A TCAM is a specialized memory device that allows for the simultaneous comparison of input data (or an input pattern) of a given width (common widths include 72, 144, 288 or 576 bits) against a number of entries of the same width. TCAMs typically allow for the configuration of the width of the searches to be performed (e.g., allowing n entries of width w or n/2 entries of width 2 w) and for the partitioning of the search entries to allow different searches to use the same device. The different searches may each have different widths which provides the advantage of only activating part of the TCAM and hence reducing the power consumed by the device. Each bit of each entry in the TCAM may be programmed to match a bit value of 0, 1, or either (i.e., “don't care”) of the input data. These three states give the TCAM its name (i.e., “ternary”). The “don't care” value allows matching to values shorter than the full width of the TCAM.
Hashing algorithmically processes the input data to be compared to give a smaller value which can then be used to directly access a memory mapped location, which will then indicate if a match has occurred. One commonly used hashing algorithm is cyclic redundancy checking (“CRC”). The strength of this method is that it uses common memory which is relatively fast, low power, dense, and low cost. For reference, cyclic redundancy checking is a method of checking for errors in data that has been transmitted on a communications link. A sending device applies a 16- or 32-bit polynomial to a block of data that is to be transmitted and appends the resulting CRC code to the block. The receiving end applies the same polynomial to the data and compares its result with the result appended by the sender. If they agree, the data has been received successfully. If not, the sender can be notified to resend the block of data. This application of a polynomial may also be used to match data to known patterns. In this case, the compressed value (or a portion of it) is used to directly look up whether the data matches a pattern, that is, it is used as an address to a stored table. The table entries are configured by compressing the pattern(s) that are being searched for and the corresponding entry is set to indicate the pattern that has been matched. The act of compression (e.g., through the use of a CRC polynomial) means that multiple data patterns may generate the same CRC code. As a result, when a search finds a “hit” it is necessary to confirm that the applied data matches the uncompressed pattern indicated by the hit location. Another possibility is that two patterns that are to be searched for share the same compressed pattern. A further mechanism is required to resolve this situation. As more bits are used in the compressed value, the chances of these collisions occurring decreases, however, the size of the table to be accessed also increases, with each additional bit causing the table size to double.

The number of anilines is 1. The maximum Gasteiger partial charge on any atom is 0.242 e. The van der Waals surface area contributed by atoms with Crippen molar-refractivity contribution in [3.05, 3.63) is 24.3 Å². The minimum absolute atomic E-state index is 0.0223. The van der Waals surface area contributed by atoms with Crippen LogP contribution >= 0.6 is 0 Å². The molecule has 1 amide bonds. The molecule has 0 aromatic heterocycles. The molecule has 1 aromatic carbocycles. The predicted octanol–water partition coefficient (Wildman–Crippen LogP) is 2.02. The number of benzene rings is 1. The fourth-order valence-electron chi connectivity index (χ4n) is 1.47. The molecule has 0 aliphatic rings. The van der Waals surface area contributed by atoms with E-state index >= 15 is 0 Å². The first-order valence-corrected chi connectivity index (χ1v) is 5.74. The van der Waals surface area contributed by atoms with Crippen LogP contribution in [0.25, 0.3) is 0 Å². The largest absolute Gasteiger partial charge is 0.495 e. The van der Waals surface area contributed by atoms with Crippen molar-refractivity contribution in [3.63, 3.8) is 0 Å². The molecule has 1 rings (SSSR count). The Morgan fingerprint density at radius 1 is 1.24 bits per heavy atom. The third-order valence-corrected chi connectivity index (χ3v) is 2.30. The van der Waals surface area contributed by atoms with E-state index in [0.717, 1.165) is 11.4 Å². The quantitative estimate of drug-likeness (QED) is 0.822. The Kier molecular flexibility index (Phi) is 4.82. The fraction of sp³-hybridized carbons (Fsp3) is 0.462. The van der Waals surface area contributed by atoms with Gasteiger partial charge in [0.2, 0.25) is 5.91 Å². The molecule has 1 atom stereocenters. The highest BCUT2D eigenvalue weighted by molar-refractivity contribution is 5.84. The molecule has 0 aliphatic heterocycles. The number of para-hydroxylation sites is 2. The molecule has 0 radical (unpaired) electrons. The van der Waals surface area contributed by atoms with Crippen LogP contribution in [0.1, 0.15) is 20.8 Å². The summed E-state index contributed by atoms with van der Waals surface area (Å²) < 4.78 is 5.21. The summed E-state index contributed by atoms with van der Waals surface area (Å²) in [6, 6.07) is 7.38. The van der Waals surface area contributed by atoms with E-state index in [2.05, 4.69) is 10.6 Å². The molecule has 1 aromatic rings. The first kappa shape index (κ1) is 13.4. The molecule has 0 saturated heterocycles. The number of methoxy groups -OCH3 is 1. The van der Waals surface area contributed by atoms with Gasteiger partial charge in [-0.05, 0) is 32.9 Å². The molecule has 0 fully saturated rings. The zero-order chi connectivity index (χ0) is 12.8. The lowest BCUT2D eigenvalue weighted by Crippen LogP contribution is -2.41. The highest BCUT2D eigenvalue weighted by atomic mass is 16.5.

Discrete finite automata (“DFA”) is a pattern matching mechanism based on a finite state machine. It steps through the data that is being compared one portion at a time (e.g., one byte at a time). The value of that portion of the data (e.g., a byte) is used to access a table that indicates the next state of the machine. There is a different table for each state of the machine. A pattern is represented by a series of states, one for each byte of the pattern. If the data causes the machine to follow the states, the pattern is matched. Wildcards, including variable length wildcards, are possible. Different partitioning of the data is possible (e.g., 16 bit units), however, using bytes corresponds to the most common encodings of characters. Larger partitions reduce the rate at which tables need to be accessed (e.g., 16 bit units would half the rate), however, they greatly increase the size of the tables required (e.g., tables for 16 bit units would have 256 times more entries than tables for single byte units).
However, these existing methods have several problems as follows.
One problem with the use of TCAM devices is that these devices are relatively expensive and consume significant amounts of power. As they compare the input data to every programmed entry, increased power consumption is unavoidable. In addition, TCAM searches use fixed width entries. If the input data or pattern to be matched is less than the width of the table in the device, the unused bits are wasted. On the other hand, if the pattern to be matched is wider than what the device supports, multiple searches are required along with a method of associating these searches. Each portion of the pattern will consume one entry in the TCAM (using capacity) and problems may arise when multiple matches occur during a search.
One problem with the use of hashing is that this method requires that the length of the input data or pattern to be matched be known and, in general, fixed. Also, given that the data is being compressed, different values may give the same result which is why most hashing methods have mechanisms to verify that the correct pattern was matched and provide a mechanism to handle the case of two (or more) patterns having the same hashed value. The smaller the hashed value, the higher the rate of collisions. However, the larger the hashed value (i.e., the less the compression) the larger the required table, with each bit doubling the size of the table. Also, hashing does not provide for any form of wildcarding, except if data manipulation can take place before the hashing, which implies that the same wild cards are applied to all patterns.